• systemic lupus erythematosus, a condition in which the immune system damages the body’s healthy cells and tissues

Treatments

Treatment for inflammatory conditions typically involves medications to manage the inflammation. For conditions arising from autoimmune disorders, your doctor may prescribe immunosuppressive drugs. Because Buerger’s disease commonly affects Trusted Source PubMed Central Highly respected database from the National Institutes of Health Go to source people who smoke, smoking cessation is an essential factor in treating the condition.

Bursitis develops from overuse or repetitive motions. Resting the finger and avoiding the activities that cause pain can encourage healing.

Neurological conditions

Finger pain can occur with a variety of conditions that can affect or damage the nervous system, including:

  • diabetic neuropathy, which is nerve damage due to high blood sugar levels associated with diabetes
  • multiple sclerosis, a condition that affects the brain and spinal cord
  • transverse myelitis, a neurological condition that causes inflammation of the spinal cord

Treatments

Certain medications — such as pain relievers, anti-inflammatory drugs, or immunosuppressants — can help treat neurological conditions that cause finger pain. People with diabetic neuropathy may also need to take insulin and make healthy lifestyle changes Trusted Source Centers for Disease Control and Prevention (CDC) Governmental authority Go to source to manage their diabetes.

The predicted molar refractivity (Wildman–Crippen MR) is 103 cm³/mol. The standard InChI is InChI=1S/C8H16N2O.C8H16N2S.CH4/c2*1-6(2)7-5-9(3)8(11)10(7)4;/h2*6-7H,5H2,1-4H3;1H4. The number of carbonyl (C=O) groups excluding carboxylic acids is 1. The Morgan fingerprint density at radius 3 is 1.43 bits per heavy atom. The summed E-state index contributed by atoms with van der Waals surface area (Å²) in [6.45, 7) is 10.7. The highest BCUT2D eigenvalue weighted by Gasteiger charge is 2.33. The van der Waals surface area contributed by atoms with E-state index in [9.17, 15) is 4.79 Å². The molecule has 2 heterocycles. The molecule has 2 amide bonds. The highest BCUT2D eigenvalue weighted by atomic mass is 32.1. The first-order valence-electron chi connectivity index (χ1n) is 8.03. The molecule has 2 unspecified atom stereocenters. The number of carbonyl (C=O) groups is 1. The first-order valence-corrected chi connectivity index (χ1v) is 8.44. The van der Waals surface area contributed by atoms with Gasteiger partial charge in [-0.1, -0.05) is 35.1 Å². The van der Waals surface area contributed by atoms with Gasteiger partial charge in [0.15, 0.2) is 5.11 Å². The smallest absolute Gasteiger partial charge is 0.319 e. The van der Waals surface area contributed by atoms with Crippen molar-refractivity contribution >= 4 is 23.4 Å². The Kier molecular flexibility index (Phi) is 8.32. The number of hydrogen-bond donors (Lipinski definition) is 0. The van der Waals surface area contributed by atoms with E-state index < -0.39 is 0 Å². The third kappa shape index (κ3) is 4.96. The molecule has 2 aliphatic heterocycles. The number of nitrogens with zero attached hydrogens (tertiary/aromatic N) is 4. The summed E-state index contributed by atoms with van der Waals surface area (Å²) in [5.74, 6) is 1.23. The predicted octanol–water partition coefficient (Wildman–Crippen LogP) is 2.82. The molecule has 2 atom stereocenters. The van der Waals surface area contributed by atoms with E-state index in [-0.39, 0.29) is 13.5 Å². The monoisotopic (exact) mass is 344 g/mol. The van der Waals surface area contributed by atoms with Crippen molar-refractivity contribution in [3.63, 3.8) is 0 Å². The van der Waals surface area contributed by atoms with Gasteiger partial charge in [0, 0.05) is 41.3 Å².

Other causes of finger pain

Finger pain can be associated with other conditions, including:

  • circulatory issues like Raynaud’s disease, which involves spasms of small blood vessels in the fingers and toes and blood circulation disruption
  • frostbite or freezing temperatures
  • conditions that compress or damage nerves, like carpal tunnel syndrome or ulnar nerve entrapment
  • ganglion cyst, which is a benign growth or swelling on top of a joint or tendon
  • finger neuroma, a benign growth of nerve tissue that can press on nerves and cause pain

What are some potential complications of finger pain?

Complications associated with finger pain vary depending on the underlying condition and can be severe. It is important to talk with your doctor if you experience persistent finger pain or other unusual symptoms. Following your doctor’s treatment plan will minimize the risk of complications such as:

  • chronic disability
  • finger amputation
  • changes in the finger’s form
  • difficulty performing daily tasks
  • infection spreading to other tissues

What other symptoms might occur with finger pain?

You may experience other symptoms with finger pain. For example, infections in the finger can spread to the blood and cause fevers, swelling, and chills.

Other symptoms that can occur with finger pain may include:

  • arm or wrist pain
  • bruised areas